Too Good to Be True: Are Fat-Dissolving Injections Safe?
Posted January 11, 2008 4:59 p.m. EST
Updated January 11, 2008 5:39 p.m. EST
NEW YORK — It's a shortcut to losing weight, but some medical experts want to know if LipoDissolve is a safe way to target trouble spots when exercise and diet fail to get rid of flab.
"It's not something that has been proven to be safe and effective," said cosmetic surgeon Dr. Michael Kane.
The controversial cosmetic procedure uses drug mixtures that are injected into patients to remove excess fat.
"We inject the medication or a series of medications that literally dissolve the fat cell," plastic surgeon Dr. Robert Pitera said.
The injections can cause temporary swelling and the average patient needs three to five visits over a six-week period.
Cheaper than liposuction, LipoDissolve can cost anywhere from $900 to $2,500, depending on how much fat a patient wants to remove.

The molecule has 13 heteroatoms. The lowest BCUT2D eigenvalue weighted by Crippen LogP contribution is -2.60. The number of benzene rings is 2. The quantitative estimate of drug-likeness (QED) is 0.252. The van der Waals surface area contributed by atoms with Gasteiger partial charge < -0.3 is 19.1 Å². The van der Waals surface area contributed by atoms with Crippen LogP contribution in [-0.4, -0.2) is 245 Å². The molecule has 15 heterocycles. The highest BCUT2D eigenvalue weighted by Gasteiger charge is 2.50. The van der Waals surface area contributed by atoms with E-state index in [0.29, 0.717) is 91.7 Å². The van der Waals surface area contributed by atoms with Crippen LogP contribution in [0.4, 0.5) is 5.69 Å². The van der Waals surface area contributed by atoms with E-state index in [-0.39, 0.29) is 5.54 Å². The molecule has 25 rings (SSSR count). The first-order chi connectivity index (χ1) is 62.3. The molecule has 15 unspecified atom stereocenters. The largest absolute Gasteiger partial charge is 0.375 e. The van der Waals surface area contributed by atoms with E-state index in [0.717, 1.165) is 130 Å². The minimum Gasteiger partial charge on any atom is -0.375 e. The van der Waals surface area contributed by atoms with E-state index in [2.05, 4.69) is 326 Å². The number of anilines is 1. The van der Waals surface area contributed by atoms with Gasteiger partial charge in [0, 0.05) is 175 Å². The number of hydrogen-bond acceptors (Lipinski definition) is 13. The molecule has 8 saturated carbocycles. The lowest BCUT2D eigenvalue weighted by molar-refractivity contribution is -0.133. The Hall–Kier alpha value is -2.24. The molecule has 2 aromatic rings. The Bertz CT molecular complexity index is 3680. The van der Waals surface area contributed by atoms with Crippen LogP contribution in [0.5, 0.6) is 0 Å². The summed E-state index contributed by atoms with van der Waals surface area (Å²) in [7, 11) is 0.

It's not for the obese, Pitera said, but is mostly for getting rid of fat in problem areas, such as the stomach, thighs or obliques, without surgery.
"People want something that's safe," he said. "They want something that really has no down time."
How safe it is, however, is part of the debate among medical professionals. It's not approved by the U.S. Food and Drug Administration, and the American Society of Plastic Surgeons warn patients against getting the shots.
A major study is planned to further examine the fat-dissolving treatments. Kane said that until the results are known, patients should think twice.